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Re: Plant of the Day Pycnostachys urticifolia
« Reply #355 on: December 07, 2017, 02:56:45 AM »
Seeds I got from Chantals seed bank last year are now plants about 3.5 foot tall.  I read that  it flowers late in the season and is often cut back by frost. We have had a couple of nights where we have reached 1C for an hour or two but the plant is still going strong. A lot more flowers than you see in these pictures taken a couple of weeks back. I will need to replant them next year if the grow again at the same rate.

I like the flower heads where the flowers are moving up the head and there are the seed pods developing below. I imagine the spiny-looking seed heads is why it is known as the hedgehog plant.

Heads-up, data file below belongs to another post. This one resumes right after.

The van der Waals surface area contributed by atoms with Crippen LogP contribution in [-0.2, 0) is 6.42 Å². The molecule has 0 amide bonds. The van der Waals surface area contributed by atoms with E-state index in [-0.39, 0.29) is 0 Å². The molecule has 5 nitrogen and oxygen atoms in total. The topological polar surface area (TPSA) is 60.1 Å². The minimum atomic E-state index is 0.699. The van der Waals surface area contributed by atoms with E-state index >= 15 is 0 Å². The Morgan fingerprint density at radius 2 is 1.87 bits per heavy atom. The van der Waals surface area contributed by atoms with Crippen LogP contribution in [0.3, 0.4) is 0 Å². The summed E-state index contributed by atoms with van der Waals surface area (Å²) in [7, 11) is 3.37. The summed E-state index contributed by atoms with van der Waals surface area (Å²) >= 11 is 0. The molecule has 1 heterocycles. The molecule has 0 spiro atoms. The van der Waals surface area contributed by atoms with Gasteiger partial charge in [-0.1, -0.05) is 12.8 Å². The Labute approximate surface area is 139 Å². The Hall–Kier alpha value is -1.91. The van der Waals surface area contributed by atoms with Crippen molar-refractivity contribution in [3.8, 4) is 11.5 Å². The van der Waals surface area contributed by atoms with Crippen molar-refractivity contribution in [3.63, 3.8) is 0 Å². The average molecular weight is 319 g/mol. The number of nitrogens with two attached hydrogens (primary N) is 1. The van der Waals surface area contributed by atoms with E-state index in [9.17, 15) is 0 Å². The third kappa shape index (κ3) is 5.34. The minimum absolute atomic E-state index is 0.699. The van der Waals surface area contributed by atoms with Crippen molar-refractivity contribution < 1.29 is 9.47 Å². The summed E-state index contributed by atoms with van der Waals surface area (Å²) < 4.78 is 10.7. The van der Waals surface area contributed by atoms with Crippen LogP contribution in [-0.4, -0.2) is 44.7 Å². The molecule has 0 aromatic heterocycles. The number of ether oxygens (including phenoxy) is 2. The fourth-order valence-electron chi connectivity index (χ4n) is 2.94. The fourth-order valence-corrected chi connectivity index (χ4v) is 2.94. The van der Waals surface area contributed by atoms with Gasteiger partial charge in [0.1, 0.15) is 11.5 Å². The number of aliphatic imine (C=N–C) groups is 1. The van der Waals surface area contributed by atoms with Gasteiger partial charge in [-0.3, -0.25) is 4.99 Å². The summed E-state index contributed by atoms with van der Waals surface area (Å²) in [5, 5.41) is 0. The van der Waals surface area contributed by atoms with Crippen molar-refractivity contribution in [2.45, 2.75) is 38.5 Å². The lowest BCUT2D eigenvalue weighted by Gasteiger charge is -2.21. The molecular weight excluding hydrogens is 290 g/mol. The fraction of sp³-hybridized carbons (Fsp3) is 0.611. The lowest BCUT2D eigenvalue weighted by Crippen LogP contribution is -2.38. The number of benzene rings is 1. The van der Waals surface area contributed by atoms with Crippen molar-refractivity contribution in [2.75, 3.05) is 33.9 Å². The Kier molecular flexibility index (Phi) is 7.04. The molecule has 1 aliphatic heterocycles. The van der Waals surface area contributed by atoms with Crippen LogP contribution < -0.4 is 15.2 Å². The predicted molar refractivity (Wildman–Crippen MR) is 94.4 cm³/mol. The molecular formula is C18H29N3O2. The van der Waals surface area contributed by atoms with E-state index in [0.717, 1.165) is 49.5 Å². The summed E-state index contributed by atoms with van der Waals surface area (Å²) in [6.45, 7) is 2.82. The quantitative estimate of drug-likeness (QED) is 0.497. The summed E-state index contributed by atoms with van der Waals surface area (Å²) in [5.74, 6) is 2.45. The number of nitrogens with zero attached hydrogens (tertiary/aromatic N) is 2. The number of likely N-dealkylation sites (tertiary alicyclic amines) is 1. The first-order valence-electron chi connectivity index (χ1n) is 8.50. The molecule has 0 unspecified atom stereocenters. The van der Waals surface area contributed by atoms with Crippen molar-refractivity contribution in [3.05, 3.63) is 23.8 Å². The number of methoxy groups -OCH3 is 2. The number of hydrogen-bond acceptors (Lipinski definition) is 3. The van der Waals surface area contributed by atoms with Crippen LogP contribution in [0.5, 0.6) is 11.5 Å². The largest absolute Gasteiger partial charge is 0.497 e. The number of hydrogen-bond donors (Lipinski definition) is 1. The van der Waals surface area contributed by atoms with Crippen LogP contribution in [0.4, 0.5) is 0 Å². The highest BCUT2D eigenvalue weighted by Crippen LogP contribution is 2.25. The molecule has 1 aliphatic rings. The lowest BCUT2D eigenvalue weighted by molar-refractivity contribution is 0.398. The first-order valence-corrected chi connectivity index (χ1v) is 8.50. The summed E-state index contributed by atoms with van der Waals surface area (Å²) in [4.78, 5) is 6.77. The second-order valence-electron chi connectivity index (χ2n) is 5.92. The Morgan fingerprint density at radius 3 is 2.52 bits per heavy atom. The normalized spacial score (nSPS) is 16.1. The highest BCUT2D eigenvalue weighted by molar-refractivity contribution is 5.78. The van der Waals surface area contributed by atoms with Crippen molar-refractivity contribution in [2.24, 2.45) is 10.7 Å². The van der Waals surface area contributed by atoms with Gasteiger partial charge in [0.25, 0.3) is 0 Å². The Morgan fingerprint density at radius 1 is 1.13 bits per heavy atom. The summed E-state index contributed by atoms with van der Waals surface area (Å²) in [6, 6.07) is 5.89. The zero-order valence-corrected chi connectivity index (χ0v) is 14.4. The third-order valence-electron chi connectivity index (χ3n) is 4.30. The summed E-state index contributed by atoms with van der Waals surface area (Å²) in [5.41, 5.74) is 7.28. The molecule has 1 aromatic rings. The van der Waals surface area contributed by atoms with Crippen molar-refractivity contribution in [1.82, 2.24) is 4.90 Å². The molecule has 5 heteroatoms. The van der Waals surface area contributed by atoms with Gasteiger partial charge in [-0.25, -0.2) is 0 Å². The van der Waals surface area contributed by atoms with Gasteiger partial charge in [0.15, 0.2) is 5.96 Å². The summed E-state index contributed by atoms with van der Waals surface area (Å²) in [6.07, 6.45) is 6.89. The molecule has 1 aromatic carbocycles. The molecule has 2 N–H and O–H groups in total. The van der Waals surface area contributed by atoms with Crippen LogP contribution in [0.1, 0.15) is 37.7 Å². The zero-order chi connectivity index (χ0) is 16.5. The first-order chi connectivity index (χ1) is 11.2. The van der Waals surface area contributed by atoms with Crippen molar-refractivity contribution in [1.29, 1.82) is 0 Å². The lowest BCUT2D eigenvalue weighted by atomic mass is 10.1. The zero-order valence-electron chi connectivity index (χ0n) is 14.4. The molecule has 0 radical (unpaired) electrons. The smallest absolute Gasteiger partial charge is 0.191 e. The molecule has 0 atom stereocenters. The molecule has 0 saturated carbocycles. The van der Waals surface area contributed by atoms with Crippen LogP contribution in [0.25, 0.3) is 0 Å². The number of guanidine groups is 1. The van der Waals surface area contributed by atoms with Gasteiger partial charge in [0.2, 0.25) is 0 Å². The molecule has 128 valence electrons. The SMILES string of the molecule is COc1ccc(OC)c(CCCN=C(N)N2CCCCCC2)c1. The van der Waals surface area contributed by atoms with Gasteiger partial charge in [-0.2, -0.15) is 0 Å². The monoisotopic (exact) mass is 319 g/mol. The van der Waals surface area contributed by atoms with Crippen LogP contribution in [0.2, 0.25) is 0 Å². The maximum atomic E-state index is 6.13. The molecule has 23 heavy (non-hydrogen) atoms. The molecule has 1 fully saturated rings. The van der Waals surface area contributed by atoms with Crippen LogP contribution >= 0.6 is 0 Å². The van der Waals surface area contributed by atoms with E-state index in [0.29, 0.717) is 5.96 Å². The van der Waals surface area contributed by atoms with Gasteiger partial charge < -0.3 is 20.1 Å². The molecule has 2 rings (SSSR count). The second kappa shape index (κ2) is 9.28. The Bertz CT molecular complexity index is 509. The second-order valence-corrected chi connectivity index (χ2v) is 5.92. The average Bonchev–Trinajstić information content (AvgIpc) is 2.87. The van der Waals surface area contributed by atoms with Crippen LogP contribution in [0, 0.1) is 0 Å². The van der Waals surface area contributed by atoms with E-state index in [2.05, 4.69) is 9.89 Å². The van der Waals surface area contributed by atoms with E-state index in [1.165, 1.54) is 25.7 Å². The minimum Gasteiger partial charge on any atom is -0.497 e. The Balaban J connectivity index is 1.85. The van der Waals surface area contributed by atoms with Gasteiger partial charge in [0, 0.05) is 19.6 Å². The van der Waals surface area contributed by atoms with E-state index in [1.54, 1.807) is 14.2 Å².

Thanks Chantal :-)
I have a small garden in Rome, Italy. Some open soil, some concrete, some paved. Temperatures in winter occasionally down to 0C. Summer temperatures up to 40C in the shade. There are never watering restrictions but, of course, there is little natural water for much of June, July and August.

Umbrian

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Re: Plant of the Day
« Reply #356 on: December 07, 2017, 08:49:59 AM »
Thanks for the correction of the name on Fleur's post Alisdair. Have tracked it down now and it sounds lovely although if it grows as big as suggested on one site then it is not for me and my new small garden!  Really attractive as shown on Fleur's 'photo however and always interesting to see " unknown" plants.